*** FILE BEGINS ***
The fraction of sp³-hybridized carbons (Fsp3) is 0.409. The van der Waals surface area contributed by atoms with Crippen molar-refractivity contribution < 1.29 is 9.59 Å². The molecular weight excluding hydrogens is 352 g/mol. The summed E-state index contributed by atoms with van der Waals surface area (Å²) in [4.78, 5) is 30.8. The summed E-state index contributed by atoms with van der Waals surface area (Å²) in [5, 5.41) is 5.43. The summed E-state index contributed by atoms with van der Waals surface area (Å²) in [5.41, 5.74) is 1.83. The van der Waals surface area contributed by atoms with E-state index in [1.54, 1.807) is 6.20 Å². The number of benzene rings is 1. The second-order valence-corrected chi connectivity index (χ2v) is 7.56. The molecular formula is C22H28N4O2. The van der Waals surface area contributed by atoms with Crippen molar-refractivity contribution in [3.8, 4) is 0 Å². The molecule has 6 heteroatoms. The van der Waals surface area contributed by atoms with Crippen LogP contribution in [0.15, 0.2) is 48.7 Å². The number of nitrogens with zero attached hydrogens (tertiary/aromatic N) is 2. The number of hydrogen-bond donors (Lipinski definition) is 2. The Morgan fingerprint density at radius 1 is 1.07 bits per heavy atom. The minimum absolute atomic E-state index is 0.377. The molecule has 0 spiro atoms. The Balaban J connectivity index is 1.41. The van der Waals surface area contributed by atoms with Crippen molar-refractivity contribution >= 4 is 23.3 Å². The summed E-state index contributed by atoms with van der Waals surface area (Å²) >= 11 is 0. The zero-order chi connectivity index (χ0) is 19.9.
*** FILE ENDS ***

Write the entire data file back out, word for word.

The fraction of sp³-hybridized carbons (Fsp3) is 0.409. The van der Waals surface area contributed by atoms with Crippen molar-refractivity contribution < 1.29 is 9.59 Å². The molecular weight excluding hydrogens is 352 g/mol. The summed E-state index contributed by atoms with van der Waals surface area (Å²) in [4.78, 5) is 30.8. The summed E-state index contributed by atoms with van der Waals surface area (Å²) in [5, 5.41) is 5.43. The summed E-state index contributed by atoms with van der Waals surface area (Å²) in [5.41, 5.74) is 1.83. The van der Waals surface area contributed by atoms with E-state index in [1.54, 1.807) is 6.20 Å². The number of benzene rings is 1. The second-order valence-corrected chi connectivity index (χ2v) is 7.56. The molecular formula is C22H28N4O2. The van der Waals surface area contributed by atoms with Crippen molar-refractivity contribution in [3.8, 4) is 0 Å². The molecule has 6 heteroatoms. The van der Waals surface area contributed by atoms with Crippen LogP contribution in [0.15, 0.2) is 48.7 Å². The number of nitrogens with zero attached hydrogens (tertiary/aromatic N) is 2. The number of hydrogen-bond donors (Lipinski definition) is 2. The Morgan fingerprint density at radius 1 is 1.07 bits per heavy atom. The minimum absolute atomic E-state index is 0.377. The molecule has 0 spiro atoms. The Balaban J connectivity index is 1.41. The van der Waals surface area contributed by atoms with Crippen molar-refractivity contribution >= 4 is 23.3 Å². The summed E-state index contributed by atoms with van der Waals surface area (Å²) >= 11 is 0. The zero-order chi connectivity index (χ0) is 19.9.